Banana Flowers and Other Edible Parts

22 May

Being a bit less mobile than usual, I thought I’d use the opportunity to choose a photo I’ve previously taken and see if I can learn more about the subject. What you see below is commonly called a banana flower or banana blossom (photo taken at the United States Botanic Garden). I’ve always been struck by this part of the plant, a deep-red appendage that dangles below the bunches of bananas. Though we like to think of the banana plant as a tree, it is technically a perennial herb, albeit a really big one; it dies down to the ground after the plant flowers and produces fruit. The inner part of the stem of the plant (which is actually a false stem consisting of leaf sheaths) is edible, as are parts of the flowers–they are considered vegetables and are popular in Asian and tropical cuisines, where they are used in salads, curries, stir fries, and other dishes.

The banana “flower” seen in the photo above is actually the lowest part of an inflorescence consisting of layers of bracts (the petal- or leaf-like parts) that cover rows of  flowers. The female flowers are higher up and can develop into fruit (bananas). Once that happens, the inflorescence elongates and produces a terminal male bud. Here, the redder (and tougher) outermost bracts of that bud have opened upward, revealing yellow-tipped male flowers underneath and paler closed bracts below.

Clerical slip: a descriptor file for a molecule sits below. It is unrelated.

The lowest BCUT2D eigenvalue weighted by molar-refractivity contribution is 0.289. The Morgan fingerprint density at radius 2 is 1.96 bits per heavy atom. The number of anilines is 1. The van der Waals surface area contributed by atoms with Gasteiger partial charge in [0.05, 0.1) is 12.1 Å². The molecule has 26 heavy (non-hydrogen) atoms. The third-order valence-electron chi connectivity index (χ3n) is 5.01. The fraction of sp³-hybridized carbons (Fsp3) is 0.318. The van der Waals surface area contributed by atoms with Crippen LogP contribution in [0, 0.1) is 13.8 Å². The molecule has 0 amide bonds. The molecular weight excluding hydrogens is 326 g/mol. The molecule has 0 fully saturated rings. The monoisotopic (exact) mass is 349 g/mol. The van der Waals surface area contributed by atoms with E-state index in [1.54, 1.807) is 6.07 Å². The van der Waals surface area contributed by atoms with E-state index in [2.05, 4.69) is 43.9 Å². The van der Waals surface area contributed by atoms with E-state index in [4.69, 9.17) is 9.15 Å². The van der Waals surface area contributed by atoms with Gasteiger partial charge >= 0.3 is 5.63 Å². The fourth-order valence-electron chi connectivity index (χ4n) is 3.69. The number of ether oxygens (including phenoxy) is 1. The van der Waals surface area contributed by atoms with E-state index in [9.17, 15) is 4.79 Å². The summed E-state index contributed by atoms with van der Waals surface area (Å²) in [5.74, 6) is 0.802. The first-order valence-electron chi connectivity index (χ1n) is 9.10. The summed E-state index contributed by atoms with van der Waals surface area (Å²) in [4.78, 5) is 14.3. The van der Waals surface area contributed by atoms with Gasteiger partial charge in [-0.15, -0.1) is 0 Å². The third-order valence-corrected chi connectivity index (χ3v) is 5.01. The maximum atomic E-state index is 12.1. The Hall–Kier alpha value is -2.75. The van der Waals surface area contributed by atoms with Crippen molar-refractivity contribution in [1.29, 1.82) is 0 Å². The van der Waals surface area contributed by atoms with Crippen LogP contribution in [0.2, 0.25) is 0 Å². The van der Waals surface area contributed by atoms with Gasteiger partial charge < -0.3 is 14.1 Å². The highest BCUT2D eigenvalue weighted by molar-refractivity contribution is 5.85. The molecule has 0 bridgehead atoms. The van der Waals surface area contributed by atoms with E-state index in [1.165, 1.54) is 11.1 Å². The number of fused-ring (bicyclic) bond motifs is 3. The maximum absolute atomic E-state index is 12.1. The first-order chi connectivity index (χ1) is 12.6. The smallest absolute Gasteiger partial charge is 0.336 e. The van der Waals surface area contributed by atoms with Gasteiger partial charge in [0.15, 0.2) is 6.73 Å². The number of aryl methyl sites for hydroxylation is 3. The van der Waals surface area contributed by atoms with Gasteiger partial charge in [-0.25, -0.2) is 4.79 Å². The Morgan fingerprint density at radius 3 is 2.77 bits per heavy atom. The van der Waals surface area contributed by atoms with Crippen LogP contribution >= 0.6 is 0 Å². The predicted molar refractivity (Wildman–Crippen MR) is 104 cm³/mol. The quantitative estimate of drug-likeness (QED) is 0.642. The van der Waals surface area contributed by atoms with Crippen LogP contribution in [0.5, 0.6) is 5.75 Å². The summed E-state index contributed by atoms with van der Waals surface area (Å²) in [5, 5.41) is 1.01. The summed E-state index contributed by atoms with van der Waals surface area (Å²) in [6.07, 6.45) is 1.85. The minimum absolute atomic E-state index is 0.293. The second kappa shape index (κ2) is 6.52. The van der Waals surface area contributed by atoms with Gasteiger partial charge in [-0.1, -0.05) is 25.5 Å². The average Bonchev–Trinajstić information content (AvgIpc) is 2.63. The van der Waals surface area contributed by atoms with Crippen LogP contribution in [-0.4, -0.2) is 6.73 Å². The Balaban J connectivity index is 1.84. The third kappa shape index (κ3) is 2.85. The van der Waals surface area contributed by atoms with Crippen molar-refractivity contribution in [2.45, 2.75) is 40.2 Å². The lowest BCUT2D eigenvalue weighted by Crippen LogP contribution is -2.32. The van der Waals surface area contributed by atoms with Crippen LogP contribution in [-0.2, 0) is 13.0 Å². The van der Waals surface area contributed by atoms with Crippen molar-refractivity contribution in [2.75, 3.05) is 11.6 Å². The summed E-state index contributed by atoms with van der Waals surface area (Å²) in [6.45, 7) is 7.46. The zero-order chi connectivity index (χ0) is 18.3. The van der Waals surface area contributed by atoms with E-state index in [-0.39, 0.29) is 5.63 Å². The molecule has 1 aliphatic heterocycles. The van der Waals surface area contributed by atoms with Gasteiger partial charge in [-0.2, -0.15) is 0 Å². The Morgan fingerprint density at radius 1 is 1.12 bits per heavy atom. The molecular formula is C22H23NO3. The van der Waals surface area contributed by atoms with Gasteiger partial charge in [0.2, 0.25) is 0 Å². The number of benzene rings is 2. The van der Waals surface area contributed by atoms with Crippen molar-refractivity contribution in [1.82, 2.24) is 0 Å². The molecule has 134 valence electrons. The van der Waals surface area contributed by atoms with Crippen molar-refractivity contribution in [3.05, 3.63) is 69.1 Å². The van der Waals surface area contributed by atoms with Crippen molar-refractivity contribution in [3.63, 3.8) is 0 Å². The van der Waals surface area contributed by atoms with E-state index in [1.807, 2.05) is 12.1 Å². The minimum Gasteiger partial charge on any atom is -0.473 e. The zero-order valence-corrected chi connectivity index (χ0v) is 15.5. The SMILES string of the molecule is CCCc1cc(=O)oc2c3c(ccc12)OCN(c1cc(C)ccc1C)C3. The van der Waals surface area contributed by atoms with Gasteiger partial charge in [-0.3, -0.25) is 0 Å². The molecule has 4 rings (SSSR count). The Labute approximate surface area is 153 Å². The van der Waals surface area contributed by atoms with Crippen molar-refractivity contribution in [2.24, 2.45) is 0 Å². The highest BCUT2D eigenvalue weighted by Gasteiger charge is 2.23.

Different parts of the banana flower (or bud) can be eaten: the innermost bracts, the florets (once the stamens and tough covers have been removed), and the inner core, or heart. The tougher outer bracts are often used as serving plates for dishes made with the other parts of the banana flower. I don’t have easy access to banana flowers, but if you do and want to experiment with them, here are some resources:

To read about the ornamental Golden Lotus Banana/Chinese Dwarf Banana, see this post. To read about the difference between Musa (bananas), Strelitzia, and Heliconia, see this post.

And here are some additional banana-related photos:

1) A banana leaf unfurling at the Eden Project in England. Each leaf emerges from the center of the banana plant in the form of a rolled cylinder. Once the last leaf has emerged, the plant produces the inflorescence, which starts off pointing skyward, but then falls over and dangles as it gets heavier and the female flowers develop into bananas.
2 ) Banana bunches on the plant (with the terminal bud having fallen off). Some bunches can contain 200-300 bananas each; the largest one recorded by the Guinness Book of World Records contained 473 bananas and weighed 287 pounds.
3) Banana transport in Rwanda.


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